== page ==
My undergraduate program was a very rare program, unlike any public university within my region. While I was able to grab a wonderful degree that pushed me into a realm I never really knew was out there, with just a Bachelors degree in Deaf Studies--I can't do much. Towson has a wonderful community for students who live on campus, great level of diversity and majority of the buildings have been renovated or are brand new. It's a great school for specific majors and those close to the Baltimore or D.C. Metro area. Moderately affordable, however, it offers a lot of help in the way of financial services and sources achieve all you need to achieve.
While I did not live on campus, Towson was still a familiar and friendly place to be. I spent most of my days on campus and was able to make friends in classes easily. I had many knowledgeable professors that were passionate about their field of study.
I had the time of my life while attending Towson University. During my freshman year, I was sure to get involved in on-campus activities so that i could meet people. Towson is diverse; from Caribbean Student Union to Queer Student Union to the Muslim Student Union. Being an African American woman, I was given the opportunity to develop relationships with people from all walks of life. I expanded my views on some topics and developed a view on others. Towson helped shape me to be the young adult and educator that I am today. I will forever be a Towson Tiger!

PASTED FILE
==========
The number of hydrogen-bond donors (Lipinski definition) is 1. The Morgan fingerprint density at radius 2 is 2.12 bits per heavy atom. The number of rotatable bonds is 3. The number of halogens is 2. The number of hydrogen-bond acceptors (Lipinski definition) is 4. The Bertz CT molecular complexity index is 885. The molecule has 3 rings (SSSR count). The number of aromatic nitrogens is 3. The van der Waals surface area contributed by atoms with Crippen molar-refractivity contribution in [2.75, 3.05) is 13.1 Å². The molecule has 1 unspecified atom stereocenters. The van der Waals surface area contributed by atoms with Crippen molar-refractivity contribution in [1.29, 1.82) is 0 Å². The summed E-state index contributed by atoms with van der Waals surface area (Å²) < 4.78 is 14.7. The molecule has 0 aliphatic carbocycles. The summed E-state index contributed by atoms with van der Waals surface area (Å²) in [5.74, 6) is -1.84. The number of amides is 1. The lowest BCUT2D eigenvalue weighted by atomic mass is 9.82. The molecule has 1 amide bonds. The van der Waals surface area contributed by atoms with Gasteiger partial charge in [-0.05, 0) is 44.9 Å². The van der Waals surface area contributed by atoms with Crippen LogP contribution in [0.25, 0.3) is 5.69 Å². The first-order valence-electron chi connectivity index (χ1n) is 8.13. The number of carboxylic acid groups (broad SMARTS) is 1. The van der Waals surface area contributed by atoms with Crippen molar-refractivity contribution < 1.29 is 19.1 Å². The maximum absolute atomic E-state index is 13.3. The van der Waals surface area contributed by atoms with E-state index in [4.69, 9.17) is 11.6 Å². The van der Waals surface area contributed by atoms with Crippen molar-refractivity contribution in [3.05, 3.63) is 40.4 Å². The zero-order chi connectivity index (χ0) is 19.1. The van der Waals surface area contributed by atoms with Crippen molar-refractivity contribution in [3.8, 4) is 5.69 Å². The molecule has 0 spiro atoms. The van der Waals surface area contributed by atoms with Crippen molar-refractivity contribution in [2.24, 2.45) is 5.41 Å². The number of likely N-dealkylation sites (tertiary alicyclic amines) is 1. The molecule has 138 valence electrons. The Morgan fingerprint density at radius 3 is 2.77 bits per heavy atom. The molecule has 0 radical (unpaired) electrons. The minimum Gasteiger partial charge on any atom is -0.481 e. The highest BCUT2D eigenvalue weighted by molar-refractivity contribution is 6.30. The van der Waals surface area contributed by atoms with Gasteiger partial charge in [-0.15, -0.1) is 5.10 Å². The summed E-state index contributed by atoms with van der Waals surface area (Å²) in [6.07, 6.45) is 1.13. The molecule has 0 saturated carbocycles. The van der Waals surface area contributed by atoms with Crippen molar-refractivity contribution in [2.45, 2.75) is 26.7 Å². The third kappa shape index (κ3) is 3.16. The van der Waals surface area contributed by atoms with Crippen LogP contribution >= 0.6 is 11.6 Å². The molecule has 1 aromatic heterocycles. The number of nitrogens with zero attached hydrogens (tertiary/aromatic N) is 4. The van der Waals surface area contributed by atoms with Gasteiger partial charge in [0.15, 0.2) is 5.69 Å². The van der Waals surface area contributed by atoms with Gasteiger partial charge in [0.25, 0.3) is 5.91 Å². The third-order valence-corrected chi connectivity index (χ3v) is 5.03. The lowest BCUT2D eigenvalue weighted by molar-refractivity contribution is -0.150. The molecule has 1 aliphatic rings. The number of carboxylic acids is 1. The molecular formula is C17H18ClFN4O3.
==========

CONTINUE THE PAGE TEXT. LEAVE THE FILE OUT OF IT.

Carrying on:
Although Towson is certainly making strides in the sciences, I feel I had to be an independent learner. Professors were often if not always available in person and/or by email. I felt comfortable with the vigor of study and preparedness after earning my degree. Like any college, or life experience, the more motivated students performed better and succeeded after graduation. They do have resources to help with deciding your career/achieving your goals but it did take a lot of foot work on my part. I would recommend for students who have a clearer vision of their prospective careers.
Towson University is a place where you get a great balance of the city life and the "homey" life. Not only are you a couple of minutes away from the Chesapeake Bay, but you are also not far from the country's capital. The diversity here is plentiful. From my years with two presidents, they have forged a basis in which students are respectful to each other and given the opportunity to voice their opinions. So many changes had been made by students coming together, even professors, at Freedom Square. There has even been times where student organizations would go right up to the President's office to call for change. And it was all peaceful. The President kindly sat down with them face-to-face and once a consensus was made, the President would send an email to all students and university staff announcing what had been discussed and accentuating the point of how our voice is important to the university. They never barred students, but encouraged them to face the uppers in peace. Change will then come. You don't have to be shy here at Towson. Towson Tigers have pride and they have the peace of a dove in their hearts.